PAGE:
Eye infections in cats can be very uncomfortable for our feline friends and lead to more serious issues if left untreated. Today, our Newtown vets share some causes, symptoms, and treatment options for eye infections in cats.
Causes of Eye Infections in Cats
If your kitty is suffering from an uncomfortable eye infection the cause could either be an infectious or a non-infectious underlying condition.
Infectious Conditions that Cause Eye Infections
- Some of the most common infectious conditions that can lead to eye infections in cats are Feline Viral Rhinotracheitis (also called feline herpesvirus type 1) and Feline Calicivirus. Both of these viruses are highly contagious among cats and are known to cause feline upper respiratory disease which can lead to symptoms such as eye infections.
Non-Infectious Conditions that Cause Eye Infections:
- Viruses aren't the only cause of eye infections in cats. If your cat's eyes are sore and irritated it could be due to allergies, a foreign body in the eye, a hereditary eye condition, trauma, tumors, or even an autoimmune disease.
Symptoms of Cat Eye Infections
When your cat has an eye infection the symptoms can affect just one of your cat's eyes or both. In many cases, cats initially show symptoms just in one eye but the infection soon spreads to the other eye. In cases where your cat's eye infection is the result of an upper respiratory infection, your cat may also show cold-type symptoms such as nasal discharge and sneezing.
Common signs of eye infections in cats include:
- Whites of the eye may turn red
- Watery eyes
- Squinting or winking
- Rubbing one or both eyes
- Third eyelid irritated or covering part of the eye
If your cat has any of the symptoms listed above, book an appointment with your vet as soon as possible. Eye infections can quickly spread from one eye to the other and may cause more severe issues if left untreated.
Common Treatment Options for Cat Eye Infections
The treatment that your vet prescribes for your cat's eye infection will be based upon an assessment of your cat's overall health condition.
If your cat's eye infection is the primary concern your vet may prescribe a topical treatment such as Terramycin® or Vetropolycin®.
On the other hand, if your cat's eye infection is due to an underlying condition such as FeLV or Calicivirus the underlying condition will be the main focus of the treatment. Which treatment your vet prescribes will depend on the nature of the underlying disease but could include oral antibiotics or immune boosters.
Our ophthalmology specialist here at Newtown Veterinary Specialists, can effectively diagnose and treat your cat for any eye issues they may experience.
Terramycin® Ophthalmic Ointment - Oxytetracycline HydrochlorideTerramycin eye ointment is a broad-spectrum treatment for eye infections in cats suffering from a range of eye conditions from conjunctivitis, keratitis, and pink eye, to corneal ulcers, blepharitis, and bacterial inflammatory conditions that may occur secondary to other infectious diseases.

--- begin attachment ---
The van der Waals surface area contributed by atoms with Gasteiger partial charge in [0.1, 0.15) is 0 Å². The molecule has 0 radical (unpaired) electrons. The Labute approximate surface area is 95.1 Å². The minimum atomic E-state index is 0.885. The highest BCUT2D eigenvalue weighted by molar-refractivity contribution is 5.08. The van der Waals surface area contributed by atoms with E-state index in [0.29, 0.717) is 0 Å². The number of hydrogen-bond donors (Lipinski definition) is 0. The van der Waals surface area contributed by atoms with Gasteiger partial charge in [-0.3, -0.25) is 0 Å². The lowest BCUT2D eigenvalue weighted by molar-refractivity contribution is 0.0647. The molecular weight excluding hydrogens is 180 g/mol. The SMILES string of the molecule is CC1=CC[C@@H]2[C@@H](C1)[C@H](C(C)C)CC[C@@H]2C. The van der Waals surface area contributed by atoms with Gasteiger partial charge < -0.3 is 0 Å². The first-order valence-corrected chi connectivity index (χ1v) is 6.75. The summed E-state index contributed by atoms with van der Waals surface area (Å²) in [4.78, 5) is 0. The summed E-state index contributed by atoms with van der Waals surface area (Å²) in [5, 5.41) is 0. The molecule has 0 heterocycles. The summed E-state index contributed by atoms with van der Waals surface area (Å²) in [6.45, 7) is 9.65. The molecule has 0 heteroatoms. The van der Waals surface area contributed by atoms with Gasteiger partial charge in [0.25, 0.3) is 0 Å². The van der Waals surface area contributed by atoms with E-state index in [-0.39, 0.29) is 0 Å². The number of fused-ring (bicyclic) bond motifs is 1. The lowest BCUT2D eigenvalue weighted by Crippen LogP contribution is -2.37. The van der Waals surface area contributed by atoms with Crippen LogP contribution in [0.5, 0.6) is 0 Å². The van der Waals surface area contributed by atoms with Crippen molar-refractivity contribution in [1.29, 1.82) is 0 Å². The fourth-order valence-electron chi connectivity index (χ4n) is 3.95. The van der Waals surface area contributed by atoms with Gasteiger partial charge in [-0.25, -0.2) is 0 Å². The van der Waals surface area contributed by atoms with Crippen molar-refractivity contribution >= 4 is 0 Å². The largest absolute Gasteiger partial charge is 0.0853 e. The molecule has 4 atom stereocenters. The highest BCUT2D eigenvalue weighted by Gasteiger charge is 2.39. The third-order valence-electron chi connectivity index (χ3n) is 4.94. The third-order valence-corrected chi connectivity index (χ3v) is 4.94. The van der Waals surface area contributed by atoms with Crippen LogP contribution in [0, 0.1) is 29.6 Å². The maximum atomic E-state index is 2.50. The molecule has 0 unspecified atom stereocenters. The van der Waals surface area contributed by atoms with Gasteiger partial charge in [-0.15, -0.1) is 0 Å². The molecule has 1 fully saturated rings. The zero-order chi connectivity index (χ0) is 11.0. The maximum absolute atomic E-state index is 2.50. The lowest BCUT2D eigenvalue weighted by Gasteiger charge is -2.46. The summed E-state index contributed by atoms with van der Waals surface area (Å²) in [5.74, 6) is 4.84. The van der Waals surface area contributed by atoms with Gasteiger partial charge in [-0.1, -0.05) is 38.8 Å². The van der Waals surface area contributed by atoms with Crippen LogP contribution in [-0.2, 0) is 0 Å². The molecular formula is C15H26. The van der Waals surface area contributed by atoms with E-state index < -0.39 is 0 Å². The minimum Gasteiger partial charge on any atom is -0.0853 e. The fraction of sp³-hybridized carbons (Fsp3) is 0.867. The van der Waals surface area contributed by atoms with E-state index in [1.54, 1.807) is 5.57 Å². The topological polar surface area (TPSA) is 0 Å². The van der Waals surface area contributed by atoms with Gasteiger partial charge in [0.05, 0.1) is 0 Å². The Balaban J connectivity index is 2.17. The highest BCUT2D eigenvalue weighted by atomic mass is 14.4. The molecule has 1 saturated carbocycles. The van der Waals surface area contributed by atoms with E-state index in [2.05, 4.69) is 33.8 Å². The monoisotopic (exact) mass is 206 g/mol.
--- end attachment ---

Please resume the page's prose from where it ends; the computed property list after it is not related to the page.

Vetropolycin® Veterinary Ophthalmic Ointment - Bacitracin-Neomycin-PolymyxinVetropolycin® for cats is a triple antibiotic ointment often prescribed to treat bacterial infections of the eyelid and conjunctiva.
Tetracycline Ophthalmic OintmentTetracycline for cats is used to treat eye issues caused by Chlamydophila or Mycoplasma conjunctivitis.
Azithromycin Oral AntibioticAzithromycin may be prescribed for the treatment of Chlamydophila or Mycoplasma conjunctivitis as well as any underlying bacterial infections which could affect your cat's eyes such as upper respiratory infections, and Bartonella.
Topical Corticosteroid Drops & OintmentCat eye inflammation can often be soothed using Corticosteroid drops or ointment. This medication is typically used to treat conjunctivitis, episcleritis, scleritis, pannus, and eosinophilic keratitis.
L-lysineIf your cat's eye infection is due to a feline herpes virus infection your vet may prescribe L-lysine as treatment. Studies are ongoing as to the effectiveness of this product however there is anecdotal evidence that L-lysine may help to suppress the symptoms of the virus.
Interferon alpha-2bInterferon alfa is an immunomodulatory (immune response booster) and antiviral prescribed by vets to treat viral conditions in cats such as Papillomatosis and Feline Immunodeficiency Virus (FIV). Although studies are still ongoing regarding the effectiveness of this treatment your veterinarian may decide that it's worth trying to help your cat's body fight infections.
Is Neosporin Safe for Cats?
Human medications are often toxic or otherwise dangerous for animals, especially cats. Their compact size means that even the tiniest amounts of a toxic substance could put your cat's life at risk.
Neosporin is a staple found in many people's first aid kits. This topical antibiotic ointment can work very well on humans but it is not recommended for cats. Cases have been reported of cats having life-threatening anaphylactic reactions to some of the antibiotic ingredients in Neosporin's ophthalmic preparations which include neomycin and polymyxin B.
Cat eye infections typically clear up very quickly once treatment begins. Even after your cat's symptoms have cleared up remember to continue administering medications as per your vet's instructions! Discontinuing your cat's antibiotic medication early could lead to a resurgence of the infection and make it harder to fight.
If your cat's eye infection is due to an underlying health condition the effectiveness and speed of the treatment will depend upon the condition being treated. Your vet will be able to provide you with a prognosis for your cat's recovery.Note: The advice provided in this post is intended for informational purposes and does not constitute medical advice regarding pets. Please make an appointment with your vet for an accurate diagnosis of your pet's condition.